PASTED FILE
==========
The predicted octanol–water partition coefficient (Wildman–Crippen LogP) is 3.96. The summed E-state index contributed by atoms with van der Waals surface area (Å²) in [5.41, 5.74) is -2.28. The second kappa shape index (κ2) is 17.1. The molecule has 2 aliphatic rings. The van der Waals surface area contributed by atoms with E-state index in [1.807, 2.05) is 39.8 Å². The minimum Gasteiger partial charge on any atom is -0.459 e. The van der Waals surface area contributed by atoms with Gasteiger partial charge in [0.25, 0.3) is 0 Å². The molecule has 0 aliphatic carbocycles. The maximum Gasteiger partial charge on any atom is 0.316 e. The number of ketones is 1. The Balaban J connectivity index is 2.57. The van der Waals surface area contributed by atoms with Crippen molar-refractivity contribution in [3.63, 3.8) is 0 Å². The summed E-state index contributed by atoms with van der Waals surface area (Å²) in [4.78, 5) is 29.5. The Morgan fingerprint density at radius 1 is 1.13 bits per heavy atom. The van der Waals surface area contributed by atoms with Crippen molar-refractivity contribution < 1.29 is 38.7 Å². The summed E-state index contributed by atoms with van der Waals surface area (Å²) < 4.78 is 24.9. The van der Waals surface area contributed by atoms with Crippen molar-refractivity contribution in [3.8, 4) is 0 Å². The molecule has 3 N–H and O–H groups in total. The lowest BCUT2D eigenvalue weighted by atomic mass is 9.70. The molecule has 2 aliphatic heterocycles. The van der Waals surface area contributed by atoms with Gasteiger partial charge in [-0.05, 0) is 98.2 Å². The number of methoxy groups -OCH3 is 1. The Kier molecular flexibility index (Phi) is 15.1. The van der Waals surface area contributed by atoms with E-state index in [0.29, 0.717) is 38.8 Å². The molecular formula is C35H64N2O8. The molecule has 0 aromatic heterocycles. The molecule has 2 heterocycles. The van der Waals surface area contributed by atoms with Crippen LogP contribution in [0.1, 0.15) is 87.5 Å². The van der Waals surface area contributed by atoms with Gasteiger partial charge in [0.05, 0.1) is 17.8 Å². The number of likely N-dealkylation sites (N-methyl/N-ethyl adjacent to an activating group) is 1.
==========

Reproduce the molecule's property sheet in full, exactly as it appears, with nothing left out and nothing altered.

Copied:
The predicted octanol–water partition coefficient (Wildman–Crippen LogP) is 3.96. The summed E-state index contributed by atoms with van der Waals surface area (Å²) in [5.41, 5.74) is -2.28. The second kappa shape index (κ2) is 17.1. The molecule has 2 aliphatic rings. The van der Waals surface area contributed by atoms with E-state index in [1.807, 2.05) is 39.8 Å². The minimum Gasteiger partial charge on any atom is -0.459 e. The van der Waals surface area contributed by atoms with Gasteiger partial charge in [0.25, 0.3) is 0 Å². The molecule has 0 aliphatic carbocycles. The maximum Gasteiger partial charge on any atom is 0.316 e. The number of ketones is 1. The Balaban J connectivity index is 2.57. The van der Waals surface area contributed by atoms with Crippen molar-refractivity contribution in [3.63, 3.8) is 0 Å². The summed E-state index contributed by atoms with van der Waals surface area (Å²) in [4.78, 5) is 29.5. The Morgan fingerprint density at radius 1 is 1.13 bits per heavy atom. The van der Waals surface area contributed by atoms with Crippen molar-refractivity contribution < 1.29 is 38.7 Å². The summed E-state index contributed by atoms with van der Waals surface area (Å²) < 4.78 is 24.9. The van der Waals surface area contributed by atoms with Crippen molar-refractivity contribution in [3.8, 4) is 0 Å². The molecule has 3 N–H and O–H groups in total. The lowest BCUT2D eigenvalue weighted by atomic mass is 9.70. The molecule has 2 aliphatic heterocycles. The van der Waals surface area contributed by atoms with Gasteiger partial charge in [-0.05, 0) is 98.2 Å². The number of methoxy groups -OCH3 is 1. The Kier molecular flexibility index (Phi) is 15.1. The van der Waals surface area contributed by atoms with E-state index in [0.29, 0.717) is 38.8 Å². The molecular formula is C35H64N2O8. The molecule has 0 aromatic heterocycles. The molecule has 2 heterocycles. The van der Waals surface area contributed by atoms with Crippen LogP contribution in [0.1, 0.15) is 87.5 Å². The van der Waals surface area contributed by atoms with Gasteiger partial charge in [0.05, 0.1) is 17.8 Å². The number of likely N-dealkylation sites (N-methyl/N-ethyl adjacent to an activating group) is 1.